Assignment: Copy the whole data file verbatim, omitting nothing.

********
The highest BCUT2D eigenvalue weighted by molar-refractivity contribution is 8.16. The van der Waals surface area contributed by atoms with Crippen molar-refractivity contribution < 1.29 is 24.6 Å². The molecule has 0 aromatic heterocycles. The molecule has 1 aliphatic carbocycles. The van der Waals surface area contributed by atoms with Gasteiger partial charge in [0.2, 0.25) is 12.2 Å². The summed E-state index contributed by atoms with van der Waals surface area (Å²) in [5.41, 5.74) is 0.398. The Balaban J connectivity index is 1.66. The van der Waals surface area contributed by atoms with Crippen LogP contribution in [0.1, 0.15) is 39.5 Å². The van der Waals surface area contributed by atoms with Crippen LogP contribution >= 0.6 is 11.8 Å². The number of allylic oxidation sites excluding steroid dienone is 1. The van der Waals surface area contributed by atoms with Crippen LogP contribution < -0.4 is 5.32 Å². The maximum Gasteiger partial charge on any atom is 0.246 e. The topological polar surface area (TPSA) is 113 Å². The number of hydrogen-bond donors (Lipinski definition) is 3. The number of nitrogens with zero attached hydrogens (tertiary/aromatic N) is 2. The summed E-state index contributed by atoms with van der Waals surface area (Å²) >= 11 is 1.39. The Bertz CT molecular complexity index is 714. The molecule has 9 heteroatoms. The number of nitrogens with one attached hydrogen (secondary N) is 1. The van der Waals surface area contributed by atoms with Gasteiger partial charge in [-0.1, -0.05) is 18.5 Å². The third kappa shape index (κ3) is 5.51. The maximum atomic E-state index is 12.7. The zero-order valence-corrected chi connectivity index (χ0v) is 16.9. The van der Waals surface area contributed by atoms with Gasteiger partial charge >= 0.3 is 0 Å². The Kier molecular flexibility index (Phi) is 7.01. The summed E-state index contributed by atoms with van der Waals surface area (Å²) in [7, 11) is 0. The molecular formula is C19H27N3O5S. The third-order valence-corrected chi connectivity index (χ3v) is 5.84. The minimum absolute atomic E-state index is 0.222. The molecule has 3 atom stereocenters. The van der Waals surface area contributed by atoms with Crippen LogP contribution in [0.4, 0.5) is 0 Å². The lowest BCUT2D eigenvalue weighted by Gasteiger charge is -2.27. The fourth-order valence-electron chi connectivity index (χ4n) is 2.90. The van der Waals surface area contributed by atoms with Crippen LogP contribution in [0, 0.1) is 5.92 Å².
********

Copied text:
The highest BCUT2D eigenvalue weighted by molar-refractivity contribution is 8.16. The van der Waals surface area contributed by atoms with Crippen molar-refractivity contribution < 1.29 is 24.6 Å². The molecule has 0 aromatic heterocycles. The molecule has 1 aliphatic carbocycles. The van der Waals surface area contributed by atoms with Gasteiger partial charge in [0.2, 0.25) is 12.2 Å². The summed E-state index contributed by atoms with van der Waals surface area (Å²) in [5.41, 5.74) is 0.398. The Balaban J connectivity index is 1.66. The van der Waals surface area contributed by atoms with Crippen LogP contribution in [0.1, 0.15) is 39.5 Å². The van der Waals surface area contributed by atoms with Crippen LogP contribution >= 0.6 is 11.8 Å². The number of allylic oxidation sites excluding steroid dienone is 1. The van der Waals surface area contributed by atoms with Crippen LogP contribution < -0.4 is 5.32 Å². The maximum Gasteiger partial charge on any atom is 0.246 e. The topological polar surface area (TPSA) is 113 Å². The number of hydrogen-bond donors (Lipinski definition) is 3. The number of nitrogens with zero attached hydrogens (tertiary/aromatic N) is 2. The summed E-state index contributed by atoms with van der Waals surface area (Å²) >= 11 is 1.39. The Bertz CT molecular complexity index is 714. The molecule has 9 heteroatoms. The number of nitrogens with one attached hydrogen (secondary N) is 1. The van der Waals surface area contributed by atoms with Gasteiger partial charge in [-0.1, -0.05) is 18.5 Å². The third kappa shape index (κ3) is 5.51. The maximum atomic E-state index is 12.7. The zero-order valence-corrected chi connectivity index (χ0v) is 16.9. The van der Waals surface area contributed by atoms with Gasteiger partial charge >= 0.3 is 0 Å². The Kier molecular flexibility index (Phi) is 7.01. The summed E-state index contributed by atoms with van der Waals surface area (Å²) in [7, 11) is 0. The molecular formula is C19H27N3O5S. The third-order valence-corrected chi connectivity index (χ3v) is 5.84. The minimum absolute atomic E-state index is 0.222. The molecule has 3 atom stereocenters. The van der Waals surface area contributed by atoms with Crippen LogP contribution in [0.4, 0.5) is 0 Å². The lowest BCUT2D eigenvalue weighted by Gasteiger charge is -2.27. The fourth-order valence-electron chi connectivity index (χ4n) is 2.90. The van der Waals surface area contributed by atoms with Crippen LogP contribution in [0, 0.1) is 5.92 Å².